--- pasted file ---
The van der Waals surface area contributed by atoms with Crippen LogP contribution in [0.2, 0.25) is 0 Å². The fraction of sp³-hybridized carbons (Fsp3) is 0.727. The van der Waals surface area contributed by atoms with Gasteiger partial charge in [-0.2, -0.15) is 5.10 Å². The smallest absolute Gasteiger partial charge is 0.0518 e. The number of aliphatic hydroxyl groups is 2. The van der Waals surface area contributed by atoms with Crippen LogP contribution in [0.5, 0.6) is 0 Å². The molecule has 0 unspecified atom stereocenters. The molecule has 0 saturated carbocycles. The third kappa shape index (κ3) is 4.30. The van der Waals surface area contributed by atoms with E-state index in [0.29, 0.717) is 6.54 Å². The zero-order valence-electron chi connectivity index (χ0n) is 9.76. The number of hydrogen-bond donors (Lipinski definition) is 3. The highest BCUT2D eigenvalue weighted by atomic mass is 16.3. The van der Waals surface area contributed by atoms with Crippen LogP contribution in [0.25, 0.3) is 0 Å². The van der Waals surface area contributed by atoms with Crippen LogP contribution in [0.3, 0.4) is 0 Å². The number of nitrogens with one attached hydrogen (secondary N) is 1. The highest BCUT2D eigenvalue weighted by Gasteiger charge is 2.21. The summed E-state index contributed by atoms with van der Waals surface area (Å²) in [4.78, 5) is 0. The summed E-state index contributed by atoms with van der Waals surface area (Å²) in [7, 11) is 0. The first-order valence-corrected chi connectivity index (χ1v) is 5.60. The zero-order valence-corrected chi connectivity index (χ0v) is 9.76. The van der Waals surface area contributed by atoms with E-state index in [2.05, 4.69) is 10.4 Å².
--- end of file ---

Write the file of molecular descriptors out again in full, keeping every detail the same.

The van der Waals surface area contributed by atoms with Crippen LogP contribution in [0.2, 0.25) is 0 Å². The fraction of sp³-hybridized carbons (Fsp3) is 0.727. The van der Waals surface area contributed by atoms with Gasteiger partial charge in [-0.2, -0.15) is 5.10 Å². The smallest absolute Gasteiger partial charge is 0.0518 e. The number of aliphatic hydroxyl groups is 2. The van der Waals surface area contributed by atoms with Crippen LogP contribution in [0.5, 0.6) is 0 Å². The molecule has 0 unspecified atom stereocenters. The molecule has 0 saturated carbocycles. The third kappa shape index (κ3) is 4.30. The van der Waals surface area contributed by atoms with E-state index in [0.29, 0.717) is 6.54 Å². The zero-order valence-electron chi connectivity index (χ0n) is 9.76. The number of hydrogen-bond donors (Lipinski definition) is 3. The highest BCUT2D eigenvalue weighted by atomic mass is 16.3. The van der Waals surface area contributed by atoms with Crippen LogP contribution in [0.25, 0.3) is 0 Å². The van der Waals surface area contributed by atoms with Crippen LogP contribution in [0.3, 0.4) is 0 Å². The number of nitrogens with one attached hydrogen (secondary N) is 1. The highest BCUT2D eigenvalue weighted by Gasteiger charge is 2.21. The summed E-state index contributed by atoms with van der Waals surface area (Å²) in [4.78, 5) is 0. The summed E-state index contributed by atoms with van der Waals surface area (Å²) in [7, 11) is 0. The first-order valence-corrected chi connectivity index (χ1v) is 5.60. The zero-order valence-corrected chi connectivity index (χ0v) is 9.76. The van der Waals surface area contributed by atoms with E-state index in [2.05, 4.69) is 10.4 Å².